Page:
|36||Loizides, "Interactive TV: Dispelling Misconceptions in the Media", Acm Computers in Entertainment, vol. 3, No. 1, Article 7a, Jan. 2005.|
|37||Mermigas,Diane, "NBC Taking TV's Future by the Reins With On-Demand Content, Delivery", Television Week, Sep. 15, 2003.|
|38||*||R. Schroeter, J. Hunter, and D. Kosovic. "Vannotea-A Collaborative Video Indexing, Annotation and Discussion System for Broadband Networks," Knowledge Markup and Semantic Annotation Workshop, K-CAP 2003. Sanibel, Florida. Oct. 2003. Accessed on Jul. 22, 2009 at http://www.itee.uq.edu.au/~eresearch/papers/2003/schroeter-kcap03.pdf.|
|39||*||R. Schroeter, J. Hunter, and D. Kosovic. "Vannotea—A Collaborative Video Indexing, Annotation and Discussion System for Broadband Networks," Knowledge Markup and Semantic Annotation Workshop, K-CAP 2003. Sanibel, Florida. Oct. 2003. Accessed on Jul. 22, 2009 at http://www.itee.uq.edu.au/˜eresearch/papers/2003/schroeter-kcap03.pdf.|
|40||*||Ronald Schroeter. "Collaborative Video Indexing, Annotation and Discussion over High-Bandwidth Networks," Master's Thesis, School of ITEE, University of Queensland. Mar. 31, 2004. Accessed on Jul. 22, 2009 at http://www.itee.uq.edu.au/~eresearch/projects/vannotea/pub/MastersThesis-RonaldSchroeter.pdf.|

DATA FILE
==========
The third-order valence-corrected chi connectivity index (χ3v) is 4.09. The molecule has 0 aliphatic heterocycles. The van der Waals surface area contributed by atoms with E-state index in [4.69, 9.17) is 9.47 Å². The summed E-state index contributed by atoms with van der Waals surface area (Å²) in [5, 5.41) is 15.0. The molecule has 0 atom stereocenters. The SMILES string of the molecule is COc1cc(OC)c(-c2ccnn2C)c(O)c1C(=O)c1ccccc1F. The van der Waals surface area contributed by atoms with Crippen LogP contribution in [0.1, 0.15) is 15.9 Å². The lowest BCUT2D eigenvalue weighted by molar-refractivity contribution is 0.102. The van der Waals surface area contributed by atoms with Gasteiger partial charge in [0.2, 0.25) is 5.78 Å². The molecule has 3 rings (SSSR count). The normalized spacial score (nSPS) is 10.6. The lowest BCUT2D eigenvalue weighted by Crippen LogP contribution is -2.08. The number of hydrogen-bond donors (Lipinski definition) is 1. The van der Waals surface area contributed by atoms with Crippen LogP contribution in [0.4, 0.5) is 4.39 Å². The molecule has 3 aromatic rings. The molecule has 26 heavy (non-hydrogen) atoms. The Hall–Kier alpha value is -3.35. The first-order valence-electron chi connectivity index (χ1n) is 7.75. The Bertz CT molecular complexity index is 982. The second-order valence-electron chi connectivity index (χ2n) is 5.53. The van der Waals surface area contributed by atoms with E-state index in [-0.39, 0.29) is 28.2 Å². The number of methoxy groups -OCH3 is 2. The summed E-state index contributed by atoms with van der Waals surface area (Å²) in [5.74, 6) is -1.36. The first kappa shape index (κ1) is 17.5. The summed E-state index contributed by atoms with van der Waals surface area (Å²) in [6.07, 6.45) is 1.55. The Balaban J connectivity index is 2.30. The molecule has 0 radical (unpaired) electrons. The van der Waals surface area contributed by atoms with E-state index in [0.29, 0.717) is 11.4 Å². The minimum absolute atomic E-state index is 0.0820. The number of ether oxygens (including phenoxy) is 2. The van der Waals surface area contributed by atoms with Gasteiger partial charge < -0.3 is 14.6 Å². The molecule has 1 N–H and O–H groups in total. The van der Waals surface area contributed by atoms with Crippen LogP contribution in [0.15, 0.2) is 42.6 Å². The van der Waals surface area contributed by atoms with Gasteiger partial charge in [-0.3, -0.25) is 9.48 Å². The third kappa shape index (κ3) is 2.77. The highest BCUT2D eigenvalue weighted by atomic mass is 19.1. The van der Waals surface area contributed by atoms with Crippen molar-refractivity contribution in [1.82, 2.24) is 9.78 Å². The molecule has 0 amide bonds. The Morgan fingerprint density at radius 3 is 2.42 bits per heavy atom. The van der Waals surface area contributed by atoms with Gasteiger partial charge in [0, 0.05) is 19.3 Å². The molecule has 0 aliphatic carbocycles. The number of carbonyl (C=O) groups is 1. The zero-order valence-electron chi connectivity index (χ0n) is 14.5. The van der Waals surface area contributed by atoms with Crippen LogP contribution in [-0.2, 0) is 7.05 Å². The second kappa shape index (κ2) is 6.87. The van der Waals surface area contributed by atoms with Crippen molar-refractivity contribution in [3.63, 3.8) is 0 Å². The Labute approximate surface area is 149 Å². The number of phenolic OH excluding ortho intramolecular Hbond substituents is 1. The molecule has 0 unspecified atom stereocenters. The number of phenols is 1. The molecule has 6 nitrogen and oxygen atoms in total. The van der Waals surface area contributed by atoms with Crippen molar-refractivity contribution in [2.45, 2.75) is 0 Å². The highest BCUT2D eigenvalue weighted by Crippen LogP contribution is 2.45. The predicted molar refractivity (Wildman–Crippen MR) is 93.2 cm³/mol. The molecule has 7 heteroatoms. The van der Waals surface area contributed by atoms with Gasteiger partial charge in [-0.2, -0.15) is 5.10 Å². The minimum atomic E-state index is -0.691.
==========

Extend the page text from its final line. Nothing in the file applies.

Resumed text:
|41||*||Ronald Schroeter. "Collaborative Video Indexing, Annotation and Discussion over High-Bandwidth Networks," Master's Thesis, School of ITEE, University of Queensland. Mar. 31, 2004. Accessed on Jul. 22, 2009 at http://www.itee.uq.edu.au/˜eresearch/projects/vannotea/pub/MastersThesis—RonaldSchroeter.pdf.|
|42||Short,David, "A Quick Guide to Interactive Television", Broadcasting Engineering, Feb. 2005.|
|43||Srivastava,H.O., et al, "On-Line Broadcast Archives for Interactive Video", 1997.|
|44||Verhoeven,Jan L. et al, "System Architecture for Experimental Interactive Television", LogicaCMG Nederland B.V.|
|45||Waterman,David, "Internet TV: Business Models and Program Content", Dept. of Telecommunications Rradio and TV Center Sep. 2001.|
|46||Zap2it.com: "TV Listings Frequently Asked Questions", http://web.archive.org/web/20000903002526/www.zap2it.com/index/1,1146,4-I-0-000,FF.html.|
|47||Zap2it.com: "TV Listings Frequently Asked Questions", http://web.archive.org/web/20000903002526/www.zap2it.com/index/1,1146,4—I—0—000,FF.html.|
|48||Zollman,Peter M. "Interactive Television".|
|Citing Patent||Filing date||Publication date||Applicant||Title|
|US8605048 *||Jul 18, 2011||Dec 10, 2013||Bluespace Corporation||Method and apparatus for controlling multimedia contents in realtime fashion|
|US8769589 *||Mar 31, 2009||Jul 1, 2014||At&T Intellectual Property I, L.P.||System and method to create a media content summary based on viewer annotations|